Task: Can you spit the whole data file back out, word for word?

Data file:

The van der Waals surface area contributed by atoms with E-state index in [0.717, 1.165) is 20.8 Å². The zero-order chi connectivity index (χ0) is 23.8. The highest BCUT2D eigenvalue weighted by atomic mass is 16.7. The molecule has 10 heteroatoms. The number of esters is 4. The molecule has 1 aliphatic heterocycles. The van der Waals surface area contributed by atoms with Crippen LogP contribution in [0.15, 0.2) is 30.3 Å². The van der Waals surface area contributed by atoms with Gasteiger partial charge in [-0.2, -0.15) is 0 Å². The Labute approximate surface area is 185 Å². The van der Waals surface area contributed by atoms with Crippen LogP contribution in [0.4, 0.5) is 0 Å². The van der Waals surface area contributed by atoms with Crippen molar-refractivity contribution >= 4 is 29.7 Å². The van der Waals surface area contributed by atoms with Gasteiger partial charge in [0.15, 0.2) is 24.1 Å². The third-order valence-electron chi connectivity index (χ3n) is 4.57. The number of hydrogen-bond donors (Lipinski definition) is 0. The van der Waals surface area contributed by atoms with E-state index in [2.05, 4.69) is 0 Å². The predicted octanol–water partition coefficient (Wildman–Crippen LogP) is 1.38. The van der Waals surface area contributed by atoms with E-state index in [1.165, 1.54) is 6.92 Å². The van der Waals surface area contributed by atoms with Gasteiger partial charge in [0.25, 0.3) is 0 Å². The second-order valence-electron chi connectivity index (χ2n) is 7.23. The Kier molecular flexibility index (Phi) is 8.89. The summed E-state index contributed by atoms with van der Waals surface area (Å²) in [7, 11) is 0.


The van der Waals surface area contributed by atoms with E-state index in [0.717, 1.165) is 20.8 Å². The zero-order chi connectivity index (χ0) is 23.8. The highest BCUT2D eigenvalue weighted by atomic mass is 16.7. The molecule has 10 heteroatoms. The number of esters is 4. The molecule has 1 aliphatic heterocycles. The van der Waals surface area contributed by atoms with Crippen LogP contribution in [0.15, 0.2) is 30.3 Å². The van der Waals surface area contributed by atoms with Gasteiger partial charge in [-0.2, -0.15) is 0 Å². The Labute approximate surface area is 185 Å². The van der Waals surface area contributed by atoms with Crippen LogP contribution in [0.4, 0.5) is 0 Å². The van der Waals surface area contributed by atoms with Crippen molar-refractivity contribution >= 4 is 29.7 Å². The van der Waals surface area contributed by atoms with Gasteiger partial charge in [0.15, 0.2) is 24.1 Å². The third-order valence-electron chi connectivity index (χ3n) is 4.57. The number of hydrogen-bond donors (Lipinski definition) is 0. The van der Waals surface area contributed by atoms with E-state index in [2.05, 4.69) is 0 Å². The predicted octanol–water partition coefficient (Wildman–Crippen LogP) is 1.38. The van der Waals surface area contributed by atoms with E-state index in [1.165, 1.54) is 6.92 Å². The van der Waals surface area contributed by atoms with Gasteiger partial charge in [0.25, 0.3) is 0 Å². The second-order valence-electron chi connectivity index (χ2n) is 7.23. The Kier molecular flexibility index (Phi) is 8.89. The summed E-state index contributed by atoms with van der Waals surface area (Å²) in [7, 11) is 0.